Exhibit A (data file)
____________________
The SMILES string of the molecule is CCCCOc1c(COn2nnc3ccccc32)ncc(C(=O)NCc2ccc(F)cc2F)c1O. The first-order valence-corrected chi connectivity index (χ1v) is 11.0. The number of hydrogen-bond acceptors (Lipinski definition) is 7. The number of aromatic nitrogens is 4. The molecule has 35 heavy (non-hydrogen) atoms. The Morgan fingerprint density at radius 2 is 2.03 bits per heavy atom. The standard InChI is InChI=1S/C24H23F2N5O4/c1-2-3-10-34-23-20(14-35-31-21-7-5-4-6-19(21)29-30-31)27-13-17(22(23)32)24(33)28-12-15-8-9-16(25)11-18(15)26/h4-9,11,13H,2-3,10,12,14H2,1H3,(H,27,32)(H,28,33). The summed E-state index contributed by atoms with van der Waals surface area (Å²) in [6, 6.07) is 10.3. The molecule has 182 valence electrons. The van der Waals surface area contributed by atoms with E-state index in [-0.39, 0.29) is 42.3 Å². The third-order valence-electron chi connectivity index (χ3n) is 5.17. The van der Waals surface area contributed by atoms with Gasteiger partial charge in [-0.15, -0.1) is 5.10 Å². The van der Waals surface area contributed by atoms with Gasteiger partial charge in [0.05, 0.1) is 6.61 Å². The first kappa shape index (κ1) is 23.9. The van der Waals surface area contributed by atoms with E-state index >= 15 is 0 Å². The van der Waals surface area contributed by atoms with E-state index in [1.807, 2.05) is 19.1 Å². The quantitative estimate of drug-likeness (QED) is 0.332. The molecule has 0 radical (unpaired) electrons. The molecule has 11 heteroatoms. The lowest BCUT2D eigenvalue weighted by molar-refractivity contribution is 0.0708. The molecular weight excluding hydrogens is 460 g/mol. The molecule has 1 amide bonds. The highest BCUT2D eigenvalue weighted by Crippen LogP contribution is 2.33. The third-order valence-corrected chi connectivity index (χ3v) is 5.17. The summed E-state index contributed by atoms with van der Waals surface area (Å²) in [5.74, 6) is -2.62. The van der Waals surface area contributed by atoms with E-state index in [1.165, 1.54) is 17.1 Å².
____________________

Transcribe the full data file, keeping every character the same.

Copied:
The SMILES string of the molecule is CCCCOc1c(COn2nnc3ccccc32)ncc(C(=O)NCc2ccc(F)cc2F)c1O. The first-order valence-corrected chi connectivity index (χ1v) is 11.0. The number of hydrogen-bond acceptors (Lipinski definition) is 7. The number of aromatic nitrogens is 4. The molecule has 35 heavy (non-hydrogen) atoms. The Morgan fingerprint density at radius 2 is 2.03 bits per heavy atom. The standard InChI is InChI=1S/C24H23F2N5O4/c1-2-3-10-34-23-20(14-35-31-21-7-5-4-6-19(21)29-30-31)27-13-17(22(23)32)24(33)28-12-15-8-9-16(25)11-18(15)26/h4-9,11,13H,2-3,10,12,14H2,1H3,(H,27,32)(H,28,33). The summed E-state index contributed by atoms with van der Waals surface area (Å²) in [6, 6.07) is 10.3. The molecule has 182 valence electrons. The van der Waals surface area contributed by atoms with E-state index in [-0.39, 0.29) is 42.3 Å². The third-order valence-electron chi connectivity index (χ3n) is 5.17. The van der Waals surface area contributed by atoms with Gasteiger partial charge in [-0.15, -0.1) is 5.10 Å². The van der Waals surface area contributed by atoms with Gasteiger partial charge in [0.05, 0.1) is 6.61 Å². The first kappa shape index (κ1) is 23.9. The van der Waals surface area contributed by atoms with E-state index >= 15 is 0 Å². The van der Waals surface area contributed by atoms with E-state index in [1.807, 2.05) is 19.1 Å². The quantitative estimate of drug-likeness (QED) is 0.332. The molecule has 0 radical (unpaired) electrons. The molecule has 11 heteroatoms. The lowest BCUT2D eigenvalue weighted by molar-refractivity contribution is 0.0708. The molecular weight excluding hydrogens is 460 g/mol. The molecule has 1 amide bonds. The highest BCUT2D eigenvalue weighted by Crippen LogP contribution is 2.33. The third-order valence-corrected chi connectivity index (χ3v) is 5.17. The summed E-state index contributed by atoms with van der Waals surface area (Å²) in [5.74, 6) is -2.62. The van der Waals surface area contributed by atoms with E-state index in [1.165, 1.54) is 17.1 Å².